The election platforms of the candidates in Saturday’s elections need to be less focused on industrial development and instead address long-neglected environmental issues, environmental activists from the Taiwan Environmental Protection Union (TEPU) said yesterday.
“After looking at the 46 election manifestos, we found only 31 election promises pertaining to environmental protection — this is low in comparison to those related to industrial development and the economy,” said Wang Chin-shou (王俊秀), president of the union.
Most of the “green” election promises pertain to the development of eco-tourism and environmental clean ups, rather than sustainable development and clean power sources, Wang said.
He said a lack of candidates running on purely environmental initiatives was disheartening, especially when seen against their recent popularity in the EU, Japan and the US.
“Our parties need to start fielding candidates that run on an environmental platform, as found in other developed nations,” Wang said. “Right now, because the candidates have to juggle priorities, they usually go with a pro-development platform.”
Statistics issued by the organization showed that 14 of the eco-friendly election promises came from the Democratic Progressive Party (DPP), 12 from the Chinese Nationalist Party (KMT) and five from independent candidates.
Officials from the organization said despite an increase in environmental awareness among the public, there was no significant increase in policies reflecting this during the election.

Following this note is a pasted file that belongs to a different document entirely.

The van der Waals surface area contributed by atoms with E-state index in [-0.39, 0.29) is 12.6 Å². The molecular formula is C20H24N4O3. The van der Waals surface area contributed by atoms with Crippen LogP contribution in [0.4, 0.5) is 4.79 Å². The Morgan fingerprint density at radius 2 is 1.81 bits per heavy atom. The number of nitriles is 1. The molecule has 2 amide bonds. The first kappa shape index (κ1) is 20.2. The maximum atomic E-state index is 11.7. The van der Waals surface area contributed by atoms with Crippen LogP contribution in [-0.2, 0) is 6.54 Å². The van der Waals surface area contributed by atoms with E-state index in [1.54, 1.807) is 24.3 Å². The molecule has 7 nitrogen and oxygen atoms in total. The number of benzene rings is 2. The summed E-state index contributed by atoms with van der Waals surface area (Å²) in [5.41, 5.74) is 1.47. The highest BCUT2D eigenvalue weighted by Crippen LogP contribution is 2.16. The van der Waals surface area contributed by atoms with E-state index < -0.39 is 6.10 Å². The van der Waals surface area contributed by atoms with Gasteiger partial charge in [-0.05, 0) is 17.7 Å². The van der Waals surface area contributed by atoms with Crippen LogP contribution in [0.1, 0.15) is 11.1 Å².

“The general public knows how important the environment is and they should show it when they vote on Saturday,” said Shih Shin-min (施信民), a professor at National Taiwan University. “People should vote for candidates who have a proven track record in the environmental protection movement.”
Shih said three candidates in this year’s elections were especially notable for their past record in environmental protection — Tsao Chi-hung (曹啟鴻), the DPP incumbent running in Pingtung County; Liu Gin-show (劉俊秀), the DPP candidate in Hsinchu City; and DPP incumbent Su Chih-fen (蘇治芬) in Yunlin County.
TEPU officials also called on voters to reject incumbent candidates that have supported projects that they allege have resulted in heavy pollution over the past few years, including the proposed science park in Erlin Township (二林), Changhua County.
The project, which passed its environmental assessment last month, has been criticized by local fishermen and farmers because they fear the pollution emitted by the proposed facilities would affect the quality of life in the area.
Changhua County Commissioner Cho Po-yuan (卓伯源) has said the project is important for increasing living standards and for the high-tech industry’s development in the western corridor.
Wang said the Erlin project was another example of politicians continuing to favor industrial development over conservation.
“These policies are unsustainable, both for our environment and the next generation,” Wang said.
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